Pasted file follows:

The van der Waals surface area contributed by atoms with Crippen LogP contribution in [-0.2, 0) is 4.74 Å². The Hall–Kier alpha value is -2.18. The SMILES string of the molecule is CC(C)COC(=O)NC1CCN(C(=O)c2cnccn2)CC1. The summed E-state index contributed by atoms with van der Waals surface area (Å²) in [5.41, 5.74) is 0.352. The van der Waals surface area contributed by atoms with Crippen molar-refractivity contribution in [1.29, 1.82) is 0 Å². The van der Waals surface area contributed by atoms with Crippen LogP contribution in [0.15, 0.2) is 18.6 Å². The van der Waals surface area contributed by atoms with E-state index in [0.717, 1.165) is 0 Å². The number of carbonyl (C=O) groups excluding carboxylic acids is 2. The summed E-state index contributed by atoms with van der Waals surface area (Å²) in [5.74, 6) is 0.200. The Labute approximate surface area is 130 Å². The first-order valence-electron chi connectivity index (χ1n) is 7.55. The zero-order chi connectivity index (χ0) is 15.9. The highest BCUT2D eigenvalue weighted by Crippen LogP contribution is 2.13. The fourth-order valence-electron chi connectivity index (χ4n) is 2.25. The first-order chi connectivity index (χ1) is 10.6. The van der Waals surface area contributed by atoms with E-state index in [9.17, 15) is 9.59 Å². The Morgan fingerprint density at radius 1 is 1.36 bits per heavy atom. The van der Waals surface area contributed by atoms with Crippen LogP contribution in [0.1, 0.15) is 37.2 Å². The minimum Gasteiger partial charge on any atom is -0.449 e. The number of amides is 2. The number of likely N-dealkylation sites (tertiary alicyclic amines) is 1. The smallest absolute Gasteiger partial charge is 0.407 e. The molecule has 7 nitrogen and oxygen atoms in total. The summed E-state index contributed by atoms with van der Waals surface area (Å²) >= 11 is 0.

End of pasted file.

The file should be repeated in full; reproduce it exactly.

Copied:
The van der Waals surface area contributed by atoms with Crippen LogP contribution in [-0.2, 0) is 4.74 Å². The Hall–Kier alpha value is -2.18. The SMILES string of the molecule is CC(C)COC(=O)NC1CCN(C(=O)c2cnccn2)CC1. The summed E-state index contributed by atoms with van der Waals surface area (Å²) in [5.41, 5.74) is 0.352. The van der Waals surface area contributed by atoms with Crippen molar-refractivity contribution in [1.29, 1.82) is 0 Å². The van der Waals surface area contributed by atoms with Crippen LogP contribution in [0.15, 0.2) is 18.6 Å². The van der Waals surface area contributed by atoms with E-state index in [0.717, 1.165) is 0 Å². The number of carbonyl (C=O) groups excluding carboxylic acids is 2. The summed E-state index contributed by atoms with van der Waals surface area (Å²) in [5.74, 6) is 0.200. The Labute approximate surface area is 130 Å². The first-order valence-electron chi connectivity index (χ1n) is 7.55. The zero-order chi connectivity index (χ0) is 15.9. The highest BCUT2D eigenvalue weighted by Crippen LogP contribution is 2.13. The fourth-order valence-electron chi connectivity index (χ4n) is 2.25. The first-order chi connectivity index (χ1) is 10.6. The van der Waals surface area contributed by atoms with E-state index in [9.17, 15) is 9.59 Å². The Morgan fingerprint density at radius 1 is 1.36 bits per heavy atom. The van der Waals surface area contributed by atoms with Crippen LogP contribution in [0.1, 0.15) is 37.2 Å². The minimum Gasteiger partial charge on any atom is -0.449 e. The number of amides is 2. The number of likely N-dealkylation sites (tertiary alicyclic amines) is 1. The smallest absolute Gasteiger partial charge is 0.407 e. The molecule has 7 nitrogen and oxygen atoms in total. The summed E-state index contributed by atoms with van der Waals surface area (Å²) >= 11 is 0.